14. After his illness John felt ______ for a ______ .

A) week B) weak

15. The boat sailed ______ through the ______ .

A) straight B) strait

Ex. 10.6 Correct the spelling mistakes in the letter below:

Deer Jane,

Hear I am in Siberia. We’ve been hear for too weaks now, and I can’t bare the thought of staying in this country any longer.

What dreadful whether! It’s bitterly cold out. When I’m chilled to the bone, I think I’ll never warm up.

Wee leave in a wooden house. It is surrounded with a huge would. The hunter, who lives with us, says that the would is full of beasts. You can walk their and meat a dear or a bear. As for me, I saw a hair’s sine.

Do you think it is fare to leave me hear! I can’t even sleep in piece. Can’t you come and stay with me? The air fair is really not very expensive. Hope to sea you soon. Your Jack.

Ex. 10.7 Find the pairs of homophones hidden in the list below:

Side/ balls/ bear/ bowled/ cue/ ducked/ fort/ work/ grate/ hair/ hare/ bales/ week/ dally/ bald/ hold/ fought/ weekly/ stoke/ walk/ missed/ air/ pure/ packed/ pear/ pore/ where/ pour/ duct/ bore/ seam/ quiet/ sought/ please/ shake/ wade/ sheikh/ pleas/ weakly/ bold/ past/ sighed/ piece/ mist/ wear/ seem/ sight/ slay/ wake/ win/ steak/ stalk/ stroke/ stork/ daily/ stake/ weak/ bare/ holed/ wine/ pact/ bawls/ passed/ wane/ queue/ great/ heir/ pair/ whine/ grant/ sleigh/ same/ weighed/ site/ peace

Ex. 10.8 Each line contains three words that rhyme and one word that doesn’t. Choose the odd one out.

Example: steel peal stale peel

Bert

Curt

shirt

Bart

coot

loot

soot

shoot

relate

fete

weight

height

spook

took

look

rook

food

mood

brewed

good

sewed

glued

chewed

nude

jerk

clerk

work

shirk

packed

backed

baked

fact

scene

sign

mean

convene

laze

phase

days

size

peak

steak

leak

cheek

soot

cut

put

foot

height

tight

weight

might

stalk

work

fork

cork

quite

night

lied

light

clear

bear

hare

fair

barred

bared

hard

yard

duke

spook

look

Luke

taught

court

snort

coughed

priced

missed

fist

kissed

Ex. 10.9 Spelling tests:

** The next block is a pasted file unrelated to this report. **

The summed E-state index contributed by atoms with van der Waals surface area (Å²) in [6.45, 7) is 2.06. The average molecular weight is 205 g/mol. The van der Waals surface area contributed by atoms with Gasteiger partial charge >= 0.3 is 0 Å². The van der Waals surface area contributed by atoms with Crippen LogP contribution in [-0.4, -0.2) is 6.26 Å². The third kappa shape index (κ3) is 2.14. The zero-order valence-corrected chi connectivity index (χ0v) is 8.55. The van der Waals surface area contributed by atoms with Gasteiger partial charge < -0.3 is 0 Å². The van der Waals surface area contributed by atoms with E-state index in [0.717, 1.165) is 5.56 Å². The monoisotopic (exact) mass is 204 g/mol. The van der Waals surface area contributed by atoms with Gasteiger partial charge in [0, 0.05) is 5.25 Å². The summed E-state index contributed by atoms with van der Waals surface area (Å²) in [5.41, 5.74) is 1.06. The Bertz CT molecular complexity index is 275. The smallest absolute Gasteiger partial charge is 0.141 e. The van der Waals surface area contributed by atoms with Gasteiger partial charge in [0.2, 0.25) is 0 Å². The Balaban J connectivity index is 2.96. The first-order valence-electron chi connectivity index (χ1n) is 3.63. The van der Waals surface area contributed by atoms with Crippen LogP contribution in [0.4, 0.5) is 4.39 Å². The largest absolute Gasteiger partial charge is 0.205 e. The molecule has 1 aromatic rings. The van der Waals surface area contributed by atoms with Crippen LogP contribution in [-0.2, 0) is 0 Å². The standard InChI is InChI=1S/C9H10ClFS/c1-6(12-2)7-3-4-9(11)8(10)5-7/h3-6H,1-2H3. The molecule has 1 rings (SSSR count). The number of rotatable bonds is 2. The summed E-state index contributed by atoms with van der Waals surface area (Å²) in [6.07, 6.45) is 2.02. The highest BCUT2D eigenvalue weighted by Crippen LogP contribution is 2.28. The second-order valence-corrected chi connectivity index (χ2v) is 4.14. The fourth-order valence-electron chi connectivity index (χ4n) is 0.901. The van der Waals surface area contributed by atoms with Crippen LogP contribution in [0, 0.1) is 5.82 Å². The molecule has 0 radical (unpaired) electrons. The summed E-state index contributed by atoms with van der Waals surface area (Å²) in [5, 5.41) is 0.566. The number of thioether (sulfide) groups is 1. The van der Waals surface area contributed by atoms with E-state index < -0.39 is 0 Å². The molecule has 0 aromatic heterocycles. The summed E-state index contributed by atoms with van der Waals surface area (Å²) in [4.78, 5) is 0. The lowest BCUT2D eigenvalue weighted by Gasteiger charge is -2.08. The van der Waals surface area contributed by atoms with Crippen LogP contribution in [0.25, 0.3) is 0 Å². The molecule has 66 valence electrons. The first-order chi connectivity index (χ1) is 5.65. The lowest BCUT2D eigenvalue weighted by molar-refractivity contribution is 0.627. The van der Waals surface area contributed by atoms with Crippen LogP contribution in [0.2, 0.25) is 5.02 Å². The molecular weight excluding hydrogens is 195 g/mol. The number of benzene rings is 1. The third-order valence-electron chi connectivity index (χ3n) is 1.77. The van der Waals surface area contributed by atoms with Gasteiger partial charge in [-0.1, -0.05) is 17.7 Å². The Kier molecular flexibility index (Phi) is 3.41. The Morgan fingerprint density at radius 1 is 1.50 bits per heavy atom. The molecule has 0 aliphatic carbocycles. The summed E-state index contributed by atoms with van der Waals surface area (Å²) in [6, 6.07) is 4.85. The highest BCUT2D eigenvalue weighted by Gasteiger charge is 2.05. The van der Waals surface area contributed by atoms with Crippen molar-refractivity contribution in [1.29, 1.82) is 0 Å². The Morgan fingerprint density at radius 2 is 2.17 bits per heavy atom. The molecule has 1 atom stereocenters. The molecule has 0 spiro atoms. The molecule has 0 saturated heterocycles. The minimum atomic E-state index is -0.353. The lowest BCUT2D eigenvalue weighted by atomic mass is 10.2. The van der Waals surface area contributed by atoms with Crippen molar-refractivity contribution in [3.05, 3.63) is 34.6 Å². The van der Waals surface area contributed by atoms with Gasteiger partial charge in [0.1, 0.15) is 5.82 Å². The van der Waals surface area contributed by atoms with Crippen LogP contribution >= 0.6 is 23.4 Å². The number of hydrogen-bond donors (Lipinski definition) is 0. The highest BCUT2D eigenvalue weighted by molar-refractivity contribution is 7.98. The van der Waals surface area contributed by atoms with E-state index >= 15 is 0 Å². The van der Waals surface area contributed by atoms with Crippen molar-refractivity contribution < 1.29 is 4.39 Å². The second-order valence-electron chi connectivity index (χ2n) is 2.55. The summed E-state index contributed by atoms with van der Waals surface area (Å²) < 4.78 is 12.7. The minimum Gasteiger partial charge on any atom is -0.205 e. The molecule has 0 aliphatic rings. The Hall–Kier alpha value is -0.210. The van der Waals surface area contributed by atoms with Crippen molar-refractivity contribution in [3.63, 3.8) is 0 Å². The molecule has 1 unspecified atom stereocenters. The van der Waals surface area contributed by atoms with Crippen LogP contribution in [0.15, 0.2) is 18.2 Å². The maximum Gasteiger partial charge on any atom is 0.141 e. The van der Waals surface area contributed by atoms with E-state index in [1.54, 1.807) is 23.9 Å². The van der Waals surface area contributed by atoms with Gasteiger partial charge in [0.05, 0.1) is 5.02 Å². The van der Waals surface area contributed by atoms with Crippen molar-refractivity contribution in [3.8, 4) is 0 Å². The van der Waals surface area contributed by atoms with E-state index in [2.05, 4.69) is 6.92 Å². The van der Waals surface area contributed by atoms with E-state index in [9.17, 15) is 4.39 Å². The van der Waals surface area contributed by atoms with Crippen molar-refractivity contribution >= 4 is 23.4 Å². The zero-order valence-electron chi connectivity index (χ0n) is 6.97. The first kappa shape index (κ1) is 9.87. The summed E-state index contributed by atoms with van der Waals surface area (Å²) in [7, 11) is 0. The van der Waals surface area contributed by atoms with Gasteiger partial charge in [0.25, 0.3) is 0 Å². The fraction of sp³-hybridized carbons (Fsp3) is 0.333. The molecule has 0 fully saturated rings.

a) Each word here has the sound [e]. How many ways are there to spell this sound?
Arrange the words into the groups:

ready

desk

bread

instead

against

leather

hello

next

helpings

said

breakfast

sledge

meant

again

when

enemy

hedgehog

pencil

b) Tick the words that have the vowel sound [ɒ]:

catch

pond

bones

pocket

what

bought

job

home

blank

road

house

roof

wife

doctor

popular

soup

close

horse

c) Each word here has the sound [Λ]. How many ways are there to spell this sound?
Arrange the words into the groups:

touch

stuff

drum

rough

among

glove

tongue

dug

mother

trust

done

month

country

enough

son

double

couple

muddy

d) Each word here has the sound [f]. How many ways are there to spell this sound?
Arrange the words into the groups:

laugh

coffee

herself

face

enough

officer

fact

elephant

gift

off

epigraph

roof

farmer

rough

telephone

e) Each word here has the sound [eI]. How many ways are there to spell this sound? Arrange the words into the groups:

hay

main

trail

may

save

gate

tray

fail

lane

sail

stage

paint

stay

place

game

f) Each word here has the sound [i:]. How many ways are there to spell this sound?
Arrange the words into the groups:

seed

dream

sleep

wheel

team

grief

week

niece

delete

complete

sea

eve

field

meat

scene

g) Each word here has the sound [aI]. How many ways are there to spell this sound? Arrange the words into the groups:

find

dime

fly

right

quite

tight

bright

pile

ninth

kind

mine

dry

line

flight

sigh

h) Each word here has the sound [əυ]. How many ways are there to spell this sound? Arrange the words into the groups:

doze

moan

snow

goat

hold

stone

cold

joke

gold

bowl

road

code

grow

float

blow

i) Each word here has the sound [u:]. How many ways are there to spell this sound? Arrange the words into the groups:

moon

chew

glue

blew

zoo

blue

clue

drew

rule

true

threw

June

school

pool

rude

include

gloomy

boot

Ex. 10.10 Find the rhymes

Here are some very short, two-line poems, but the rhyming words are missing. Try to guess the missing words which complete each poem. If you can’t think of any, choose from the list.
(The list contains some words which rhyme, but which do not make sense in the poems.)

A)


I think you ___________ She’s learned to ___________

To leave the __________ In just a __________________


You haven’t ________ It’s always ___________

A single ___________ Down on the __________

I like a ________

Last thing at ____

bike/ bird/ bite/ bought/ byte/ calm/ caught/ charm/ court/ farm/ feel/ fight/ harm/ heard/ herd/ leak/ leek/ light/ like/ listened/ meal/ might/night/ ought/ right/ should/ sight/ speak/ spoken/ talk/ taught/ token/walk/ weak/ week/ wood/ word/ work

B)


This shirt you ______ I think I’ll __________

Is rather __________ A pound of _________


He’s learned to _______ It’s not too __________